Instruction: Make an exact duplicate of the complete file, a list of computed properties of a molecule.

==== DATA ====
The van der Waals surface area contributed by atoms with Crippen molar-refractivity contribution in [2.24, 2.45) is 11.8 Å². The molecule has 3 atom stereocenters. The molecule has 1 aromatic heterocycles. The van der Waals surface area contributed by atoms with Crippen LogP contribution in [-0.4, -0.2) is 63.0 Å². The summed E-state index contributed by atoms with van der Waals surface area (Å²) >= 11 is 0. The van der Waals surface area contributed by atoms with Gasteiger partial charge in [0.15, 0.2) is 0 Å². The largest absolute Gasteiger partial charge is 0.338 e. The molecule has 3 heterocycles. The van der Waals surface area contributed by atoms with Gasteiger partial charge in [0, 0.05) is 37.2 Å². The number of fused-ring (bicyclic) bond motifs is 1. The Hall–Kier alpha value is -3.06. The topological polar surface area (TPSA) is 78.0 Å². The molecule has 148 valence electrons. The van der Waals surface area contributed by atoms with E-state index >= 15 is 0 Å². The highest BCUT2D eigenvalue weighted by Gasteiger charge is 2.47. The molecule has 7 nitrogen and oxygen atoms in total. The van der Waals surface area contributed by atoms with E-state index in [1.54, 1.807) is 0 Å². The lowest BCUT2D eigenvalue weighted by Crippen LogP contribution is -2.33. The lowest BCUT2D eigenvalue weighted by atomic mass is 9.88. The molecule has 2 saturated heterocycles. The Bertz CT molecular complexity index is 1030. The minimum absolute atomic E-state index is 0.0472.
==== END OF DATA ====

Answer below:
The van der Waals surface area contributed by atoms with Crippen molar-refractivity contribution in [2.24, 2.45) is 11.8 Å². The molecule has 3 atom stereocenters. The molecule has 1 aromatic heterocycles. The van der Waals surface area contributed by atoms with Crippen LogP contribution in [-0.4, -0.2) is 63.0 Å². The summed E-state index contributed by atoms with van der Waals surface area (Å²) >= 11 is 0. The van der Waals surface area contributed by atoms with Gasteiger partial charge in [0.15, 0.2) is 0 Å². The largest absolute Gasteiger partial charge is 0.338 e. The molecule has 3 heterocycles. The van der Waals surface area contributed by atoms with Gasteiger partial charge in [0, 0.05) is 37.2 Å². The number of fused-ring (bicyclic) bond motifs is 1. The Hall–Kier alpha value is -3.06. The topological polar surface area (TPSA) is 78.0 Å². The molecule has 148 valence electrons. The van der Waals surface area contributed by atoms with E-state index >= 15 is 0 Å². The highest BCUT2D eigenvalue weighted by Gasteiger charge is 2.47. The molecule has 7 nitrogen and oxygen atoms in total. The van der Waals surface area contributed by atoms with E-state index in [1.54, 1.807) is 0 Å². The lowest BCUT2D eigenvalue weighted by Crippen LogP contribution is -2.33. The lowest BCUT2D eigenvalue weighted by atomic mass is 9.88. The molecule has 2 saturated heterocycles. The Bertz CT molecular complexity index is 1030. The minimum absolute atomic E-state index is 0.0472.